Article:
Studying Colon Cancer? Use the C-DiGit® Scanner for Western Blots.

Cortactin (CTTN) is a substrate of Src tyrosine kinase involved in actin dynamics, and is overexpressed in several cancers. Phosphorylated cortactin (pTyr421) is required for cancer cell motility and invasion. This study demonstrates elevated expression of pTyr421-CTTN in primary colorectal tumors, with no change in mRNA levels. Curcumin (a natural compound derived from the spice turmeric) reduced association of CTTN with plasma membrane fractions in surface biotinylation, mass spectrometry, and Western blot experiments. Curcumin also decreased pTyr421-CTTN levels in certain cell lines.

Western blot analysis of cortactin, actin and GAPDH proteins

Figure 1. Western blot analysis of cortactin, actin and GAPDH proteins from DMSO and curcumin treated cell fractions of HCT116 cells. Total cell lysates were used to represent total protein input. Cytosolic and cytoskeletal proteins were extracted using Cell Fractionation kit (Cell Signaling, MA) and quantification of the blots are summarized in graphs. The images were scanned using C-Digit and quantified using Image Studio Digits (LI-COR Biosciences, NE). The data are expressed as a ratio to total protein (mean ± SD). * p<0.05 DMSO vs. curcumin; Student’s T-test. All images are representative of three independent experiments.

Quantitative chemiluminescent Westerns (using the LI-COR® C-DiGit Blot Scanner and SuperSignal® West Pico substrate) showed that curcumin treatment reduced CTTN levels in cytoskeletal fractions, and increased cytoplasmic localization. In Western blotting and immunofluorescent microscopy studies, curcumin induced dephosphorylation of cortactin by activation of the PTPN1 protein tyrosine phosphatase. Western blotting demonstrated that biotinylated curcumin directly binds to PTPN1, and that curcumin blocks the interaction between CTTN and p120 catenin. Curcumin inhibits cell migration in colon cancer cells overexpressing CTTN, and it holds promise as a colon cancer therapeutic.

Reference:

pTyr421 cortactin is overexpressed in colon cancer and is dephosphorylated by curcumin: involvement of non-receptor type 1 protein tyrosine phosphatase (PTPN1)
VM Radhakrishnan, P Kojs, G Young, R Ramalingam, B Jagadish, EA Mash, JD Martinez, FK Ghishan, PR Kiela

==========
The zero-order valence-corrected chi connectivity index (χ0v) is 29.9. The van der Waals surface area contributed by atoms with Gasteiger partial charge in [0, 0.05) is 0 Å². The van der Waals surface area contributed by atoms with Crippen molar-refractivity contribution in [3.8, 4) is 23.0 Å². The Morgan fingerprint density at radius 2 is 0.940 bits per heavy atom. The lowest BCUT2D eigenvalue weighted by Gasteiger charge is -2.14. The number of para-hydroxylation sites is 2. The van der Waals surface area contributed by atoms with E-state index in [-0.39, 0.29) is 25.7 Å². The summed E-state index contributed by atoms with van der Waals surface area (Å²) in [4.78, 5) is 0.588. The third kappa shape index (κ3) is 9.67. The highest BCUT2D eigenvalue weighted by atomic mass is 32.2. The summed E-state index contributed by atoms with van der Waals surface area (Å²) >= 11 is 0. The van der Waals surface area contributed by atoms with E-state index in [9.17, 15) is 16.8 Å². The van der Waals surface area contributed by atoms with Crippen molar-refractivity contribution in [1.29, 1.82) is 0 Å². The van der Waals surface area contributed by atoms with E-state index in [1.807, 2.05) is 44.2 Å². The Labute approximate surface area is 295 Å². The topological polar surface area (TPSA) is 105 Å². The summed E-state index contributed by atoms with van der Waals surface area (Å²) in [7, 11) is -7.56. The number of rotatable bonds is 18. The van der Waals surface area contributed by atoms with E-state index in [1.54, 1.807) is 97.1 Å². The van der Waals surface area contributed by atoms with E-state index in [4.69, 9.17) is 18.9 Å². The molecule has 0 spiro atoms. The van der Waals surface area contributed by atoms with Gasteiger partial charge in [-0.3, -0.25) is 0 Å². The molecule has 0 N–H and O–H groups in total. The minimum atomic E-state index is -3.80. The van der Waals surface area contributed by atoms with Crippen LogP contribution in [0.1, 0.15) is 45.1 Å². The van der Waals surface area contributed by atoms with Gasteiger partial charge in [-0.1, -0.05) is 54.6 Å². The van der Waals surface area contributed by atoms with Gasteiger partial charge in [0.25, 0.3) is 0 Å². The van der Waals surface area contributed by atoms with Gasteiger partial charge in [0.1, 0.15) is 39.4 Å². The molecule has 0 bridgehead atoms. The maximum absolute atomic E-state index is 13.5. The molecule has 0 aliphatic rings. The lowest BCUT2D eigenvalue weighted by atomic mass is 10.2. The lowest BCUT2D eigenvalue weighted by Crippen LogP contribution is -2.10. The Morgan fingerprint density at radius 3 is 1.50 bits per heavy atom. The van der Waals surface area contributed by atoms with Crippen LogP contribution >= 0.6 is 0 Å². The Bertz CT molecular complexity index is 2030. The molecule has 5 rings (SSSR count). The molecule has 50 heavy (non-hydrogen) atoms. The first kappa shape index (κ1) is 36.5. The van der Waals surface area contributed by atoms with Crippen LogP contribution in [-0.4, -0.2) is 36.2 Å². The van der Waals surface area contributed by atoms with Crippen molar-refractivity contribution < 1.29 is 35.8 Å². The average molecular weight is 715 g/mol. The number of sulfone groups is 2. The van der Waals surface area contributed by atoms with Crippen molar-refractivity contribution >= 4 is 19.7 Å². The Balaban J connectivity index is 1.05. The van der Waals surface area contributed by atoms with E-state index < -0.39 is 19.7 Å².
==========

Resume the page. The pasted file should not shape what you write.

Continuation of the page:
University of Arizona Health Sciences Center, Tucson, Arizona; Arizona Cancer Center, Tucson, AZ, USA
PLoS ONE 9(1): e85796 (2014). 10.1371/journal.pone.0085796

Avoid Milk Blocking Buffer – Use NEW! Odyssey® Blocking Buffer (TBS)

Odyssey Blocking Buffer (TBS)

In previous posts, we’ve talked about Western blot blocking buffers and how important it is to optimize your blocking conditions to get the best results. As many of Western blot users do, you may just routinely use homemade TBS-milk blocking buffer. It’s inexpensive, and it does the job. . . well, most of the time. . .

What you may not know is using milk blocking buffer can cause issues with certain targets. This may give you the wrong information about the presence or the amount of your target. One good way to determine which blocking buffer system to use is to check to see what the primary antibody vendor recommends. Most recommend TBS-based buffer systems. If the primary antibody requires a TBS-based buffer system, we recommend new Odyssey™ Blocking Buffer (TBS).

When should you avoid milk blocking buffer?

  • When using anti-goat secondary antibodies.
    • Reason: Milk contains bovine IgG. Anti-goat secondary antibodies may recognize bovine IgG, resulting in high background.
  • When detecting phosphorylated proteins.
    • Reason: Milk contains phosphorylated proteins, which may result in low to no signal and high background.
  • When using streptavidin-biotin detection systems.
    • Reason: Milk contains endogenous levels of biotin. Streptavidin will detect this, resulting in high background.

OBB TBS and milkHere are the results of an experiment evaluating the use of milk and Odyssey Blocking Buffer (TBS). As you can see, milk masked the detection of this protein and is not a good blocking buffer choice.

Figure 1. Effect of various blocking agents on detection of pAkt and total Akt in Jurkat lysate after stimulation by calyculin A. Total and phosphorylated Akt were detected in calyculin A-stimulated (+) and non-stimulated (-) Jurkat lysate at 10 µg; 5 µg; and 2.5 µg/well. Blots were probed with pAkt Rabbit mAb (Santa Cruz P/N sc‑135650) and Akt mAb (CST P/N 2967) and detected with IRDye® 800CW Goat anti-Rabbit IgG (LI‑COR P/N 926-32211) and IRDye 680RD Goat anti-Mouse IgG (LI‑COR P/N 926‑68070); scanned on Odyssey® CLx (auto scan 700 & 800). pAkt (green) is only detected with Odyssey Blocking Buffer (TBS).

So be sure to optimize your Western blot blocking conditions! The time you spend finding the best blocker will be worth it – and save you from making the wrong conclusions about your experimental data in the future.